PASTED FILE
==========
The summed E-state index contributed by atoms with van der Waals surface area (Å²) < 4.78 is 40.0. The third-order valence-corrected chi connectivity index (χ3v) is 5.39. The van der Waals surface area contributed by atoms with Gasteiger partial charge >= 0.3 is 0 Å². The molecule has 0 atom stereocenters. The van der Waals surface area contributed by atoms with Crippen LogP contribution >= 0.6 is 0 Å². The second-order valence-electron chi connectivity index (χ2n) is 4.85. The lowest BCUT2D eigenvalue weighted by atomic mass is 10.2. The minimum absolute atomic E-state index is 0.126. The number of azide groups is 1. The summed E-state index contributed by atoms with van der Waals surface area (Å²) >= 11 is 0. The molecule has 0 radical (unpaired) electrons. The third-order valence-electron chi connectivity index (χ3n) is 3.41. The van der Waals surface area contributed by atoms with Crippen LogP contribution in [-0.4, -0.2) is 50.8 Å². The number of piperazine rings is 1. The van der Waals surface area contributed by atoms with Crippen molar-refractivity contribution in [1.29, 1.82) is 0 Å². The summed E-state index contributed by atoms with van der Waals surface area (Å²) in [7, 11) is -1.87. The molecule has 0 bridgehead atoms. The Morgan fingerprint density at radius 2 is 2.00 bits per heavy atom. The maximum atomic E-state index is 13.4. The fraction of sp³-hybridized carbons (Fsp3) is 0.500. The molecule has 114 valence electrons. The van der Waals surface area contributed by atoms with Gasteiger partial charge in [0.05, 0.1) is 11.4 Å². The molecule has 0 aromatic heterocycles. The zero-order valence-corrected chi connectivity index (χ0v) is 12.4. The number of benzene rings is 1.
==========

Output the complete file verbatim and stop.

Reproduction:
The summed E-state index contributed by atoms with van der Waals surface area (Å²) < 4.78 is 40.0. The third-order valence-corrected chi connectivity index (χ3v) is 5.39. The van der Waals surface area contributed by atoms with Gasteiger partial charge >= 0.3 is 0 Å². The molecule has 0 atom stereocenters. The van der Waals surface area contributed by atoms with Crippen LogP contribution >= 0.6 is 0 Å². The second-order valence-electron chi connectivity index (χ2n) is 4.85. The lowest BCUT2D eigenvalue weighted by atomic mass is 10.2. The minimum absolute atomic E-state index is 0.126. The number of azide groups is 1. The summed E-state index contributed by atoms with van der Waals surface area (Å²) >= 11 is 0. The molecule has 0 radical (unpaired) electrons. The third-order valence-electron chi connectivity index (χ3n) is 3.41. The van der Waals surface area contributed by atoms with Crippen LogP contribution in [-0.4, -0.2) is 50.8 Å². The number of piperazine rings is 1. The van der Waals surface area contributed by atoms with Crippen molar-refractivity contribution in [1.29, 1.82) is 0 Å². The summed E-state index contributed by atoms with van der Waals surface area (Å²) in [7, 11) is -1.87. The molecule has 0 bridgehead atoms. The Morgan fingerprint density at radius 2 is 2.00 bits per heavy atom. The maximum atomic E-state index is 13.4. The fraction of sp³-hybridized carbons (Fsp3) is 0.500. The molecule has 114 valence electrons. The van der Waals surface area contributed by atoms with Gasteiger partial charge in [0.05, 0.1) is 11.4 Å². The molecule has 0 aromatic heterocycles. The zero-order valence-corrected chi connectivity index (χ0v) is 12.4. The number of benzene rings is 1.